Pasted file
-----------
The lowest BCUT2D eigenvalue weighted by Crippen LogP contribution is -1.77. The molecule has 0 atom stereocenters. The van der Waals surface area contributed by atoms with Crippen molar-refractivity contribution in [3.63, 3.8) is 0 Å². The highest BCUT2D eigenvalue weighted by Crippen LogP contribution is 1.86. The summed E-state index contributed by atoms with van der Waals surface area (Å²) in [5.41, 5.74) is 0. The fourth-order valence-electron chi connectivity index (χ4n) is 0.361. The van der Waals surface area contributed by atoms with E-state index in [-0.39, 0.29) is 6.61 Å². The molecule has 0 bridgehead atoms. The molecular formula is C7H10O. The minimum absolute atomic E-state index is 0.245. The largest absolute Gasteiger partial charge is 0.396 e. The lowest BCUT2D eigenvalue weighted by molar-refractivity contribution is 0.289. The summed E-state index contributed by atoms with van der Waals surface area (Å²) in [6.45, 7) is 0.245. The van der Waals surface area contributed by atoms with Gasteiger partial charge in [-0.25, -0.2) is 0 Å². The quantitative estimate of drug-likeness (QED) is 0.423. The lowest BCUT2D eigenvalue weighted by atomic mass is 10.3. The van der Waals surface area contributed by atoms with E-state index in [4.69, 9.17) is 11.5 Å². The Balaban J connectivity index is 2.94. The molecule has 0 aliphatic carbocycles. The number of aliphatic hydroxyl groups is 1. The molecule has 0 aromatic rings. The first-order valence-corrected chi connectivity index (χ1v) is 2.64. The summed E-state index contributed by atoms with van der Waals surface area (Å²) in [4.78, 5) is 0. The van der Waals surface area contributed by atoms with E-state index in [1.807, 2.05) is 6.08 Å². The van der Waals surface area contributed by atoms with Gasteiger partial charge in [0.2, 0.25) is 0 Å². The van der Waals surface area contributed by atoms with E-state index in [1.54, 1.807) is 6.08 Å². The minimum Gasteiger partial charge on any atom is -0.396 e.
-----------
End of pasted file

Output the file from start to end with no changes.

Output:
The lowest BCUT2D eigenvalue weighted by Crippen LogP contribution is -1.77. The molecule has 0 atom stereocenters. The van der Waals surface area contributed by atoms with Crippen molar-refractivity contribution in [3.63, 3.8) is 0 Å². The highest BCUT2D eigenvalue weighted by Crippen LogP contribution is 1.86. The summed E-state index contributed by atoms with van der Waals surface area (Å²) in [5.41, 5.74) is 0. The fourth-order valence-electron chi connectivity index (χ4n) is 0.361. The van der Waals surface area contributed by atoms with E-state index in [-0.39, 0.29) is 6.61 Å². The molecule has 0 bridgehead atoms. The molecular formula is C7H10O. The minimum absolute atomic E-state index is 0.245. The largest absolute Gasteiger partial charge is 0.396 e. The lowest BCUT2D eigenvalue weighted by molar-refractivity contribution is 0.289. The summed E-state index contributed by atoms with van der Waals surface area (Å²) in [6.45, 7) is 0.245. The van der Waals surface area contributed by atoms with Gasteiger partial charge in [-0.25, -0.2) is 0 Å². The quantitative estimate of drug-likeness (QED) is 0.423. The lowest BCUT2D eigenvalue weighted by atomic mass is 10.3. The van der Waals surface area contributed by atoms with E-state index in [4.69, 9.17) is 11.5 Å². The Balaban J connectivity index is 2.94. The molecule has 0 aliphatic carbocycles. The number of aliphatic hydroxyl groups is 1. The molecule has 0 aromatic rings. The first-order valence-corrected chi connectivity index (χ1v) is 2.64. The summed E-state index contributed by atoms with van der Waals surface area (Å²) in [4.78, 5) is 0. The van der Waals surface area contributed by atoms with E-state index in [1.807, 2.05) is 6.08 Å². The van der Waals surface area contributed by atoms with Gasteiger partial charge in [0.2, 0.25) is 0 Å². The van der Waals surface area contributed by atoms with E-state index in [1.54, 1.807) is 6.08 Å². The minimum Gasteiger partial charge on any atom is -0.396 e.